Now, this is where we do the conversion. We're going to do what's called a toComp and a fromComp. Now these are called layer Space transform methods, and Adobe has these fairly well documented if you want to go a little bit deeper. But just for the sake of this, basically what toComp does is it just converts from layer space to composition space, and fromComp converts from composition space to layer space. So this combination here gives us the translation that we need. So in this case, I'm just going to go ahead and copy this, go down to my Puppet Pin 4 expression, and paste.

Now, the only thing I need to do here is just change this to the name of that bone layer and we are working with the right toe, so I know it's called RIGHT TOE. Now once I do that, I should be able to click off of that, and it should work. So I select my RIGHT TOE, move it, and the puppet pin follows wonderfully. So now that I have this expression, I can just copy it and paste it to all the other puppet pins. So I am going to go to Puppet Pin 3, which is my ankle.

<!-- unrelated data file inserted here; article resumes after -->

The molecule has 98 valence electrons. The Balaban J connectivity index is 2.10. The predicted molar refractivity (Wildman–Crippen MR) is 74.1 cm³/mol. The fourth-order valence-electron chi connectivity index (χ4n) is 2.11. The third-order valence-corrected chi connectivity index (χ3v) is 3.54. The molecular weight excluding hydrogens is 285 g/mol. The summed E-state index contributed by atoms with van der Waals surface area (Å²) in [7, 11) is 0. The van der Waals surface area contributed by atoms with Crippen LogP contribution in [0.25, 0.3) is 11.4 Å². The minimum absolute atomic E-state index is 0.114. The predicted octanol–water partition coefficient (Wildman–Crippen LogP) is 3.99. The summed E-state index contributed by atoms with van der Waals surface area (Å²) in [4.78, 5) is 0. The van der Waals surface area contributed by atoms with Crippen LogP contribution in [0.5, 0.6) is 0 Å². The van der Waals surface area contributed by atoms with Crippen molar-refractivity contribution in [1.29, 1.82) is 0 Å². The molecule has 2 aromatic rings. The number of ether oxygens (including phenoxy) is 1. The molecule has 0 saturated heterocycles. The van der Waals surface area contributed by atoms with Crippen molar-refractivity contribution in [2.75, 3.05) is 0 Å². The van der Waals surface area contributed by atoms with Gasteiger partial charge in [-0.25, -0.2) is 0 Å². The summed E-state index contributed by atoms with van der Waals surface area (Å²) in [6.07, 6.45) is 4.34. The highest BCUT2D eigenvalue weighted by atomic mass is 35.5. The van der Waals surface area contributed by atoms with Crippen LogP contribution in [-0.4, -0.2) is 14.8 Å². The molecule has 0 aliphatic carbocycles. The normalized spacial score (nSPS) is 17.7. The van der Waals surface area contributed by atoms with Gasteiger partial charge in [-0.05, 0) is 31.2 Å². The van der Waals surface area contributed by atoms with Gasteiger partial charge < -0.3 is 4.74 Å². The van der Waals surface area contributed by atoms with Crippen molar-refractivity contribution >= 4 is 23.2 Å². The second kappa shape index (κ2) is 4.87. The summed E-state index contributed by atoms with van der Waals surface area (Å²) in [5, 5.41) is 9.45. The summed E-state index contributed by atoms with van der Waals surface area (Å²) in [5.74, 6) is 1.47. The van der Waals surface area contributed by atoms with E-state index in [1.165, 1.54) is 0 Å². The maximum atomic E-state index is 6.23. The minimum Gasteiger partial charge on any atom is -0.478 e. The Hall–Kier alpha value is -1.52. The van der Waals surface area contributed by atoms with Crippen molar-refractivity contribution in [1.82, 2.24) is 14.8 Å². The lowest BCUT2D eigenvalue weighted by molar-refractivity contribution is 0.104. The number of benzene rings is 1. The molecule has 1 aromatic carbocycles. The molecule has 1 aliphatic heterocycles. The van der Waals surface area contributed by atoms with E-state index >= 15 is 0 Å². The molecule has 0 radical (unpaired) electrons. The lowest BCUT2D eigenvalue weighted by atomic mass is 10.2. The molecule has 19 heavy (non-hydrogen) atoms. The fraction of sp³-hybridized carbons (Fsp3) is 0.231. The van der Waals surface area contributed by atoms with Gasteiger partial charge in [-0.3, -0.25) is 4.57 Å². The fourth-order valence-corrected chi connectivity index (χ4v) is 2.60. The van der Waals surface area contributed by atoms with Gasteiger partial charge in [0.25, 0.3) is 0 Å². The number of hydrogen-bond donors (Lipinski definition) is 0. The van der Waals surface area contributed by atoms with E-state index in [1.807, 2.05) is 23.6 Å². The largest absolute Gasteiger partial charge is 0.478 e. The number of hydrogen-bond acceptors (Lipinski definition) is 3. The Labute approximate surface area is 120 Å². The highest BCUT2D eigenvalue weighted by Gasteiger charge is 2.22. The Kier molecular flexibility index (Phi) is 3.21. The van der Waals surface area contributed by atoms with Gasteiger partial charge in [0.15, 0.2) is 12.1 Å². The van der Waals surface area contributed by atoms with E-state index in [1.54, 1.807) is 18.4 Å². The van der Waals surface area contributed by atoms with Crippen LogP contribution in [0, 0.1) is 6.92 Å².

Again, Add Expression, paste, and then I just need to change the name from RIGHT TOE to RIGHT ANKLE. Let's see how that works; works wonderfully! Okay. Let's just work our way down. So once we know the magic expression, everything falls into place. Again, I am just going to go ahead and paste: RIGHT TOE, no, this is RIGHT KNEE. See if that works; here we go! And one more, so add in our expression, paste, and instead of RIGHT TOE, this is RIGHT HIP.

So now that we have all of our puppet pins constrained, we have a pretty good system here. So the first thing I am going to do is, actually, I am going to lock this LEG layer so I don't accidentally select it anymore. And then I can just move any one of these, and now I can manipulate my puppet pins without having to dig all the way down into my Effects of this LEG layer. The other cool thing is that we can use parenting to manipulate how these are connected together.

In fact, we are going to do that in our next lesson. So before we do that, I want you to go ahead and work down the left leg yourself. So go ahead and add in the null objects, and then use expressions to tie the puppet pins to those null objects.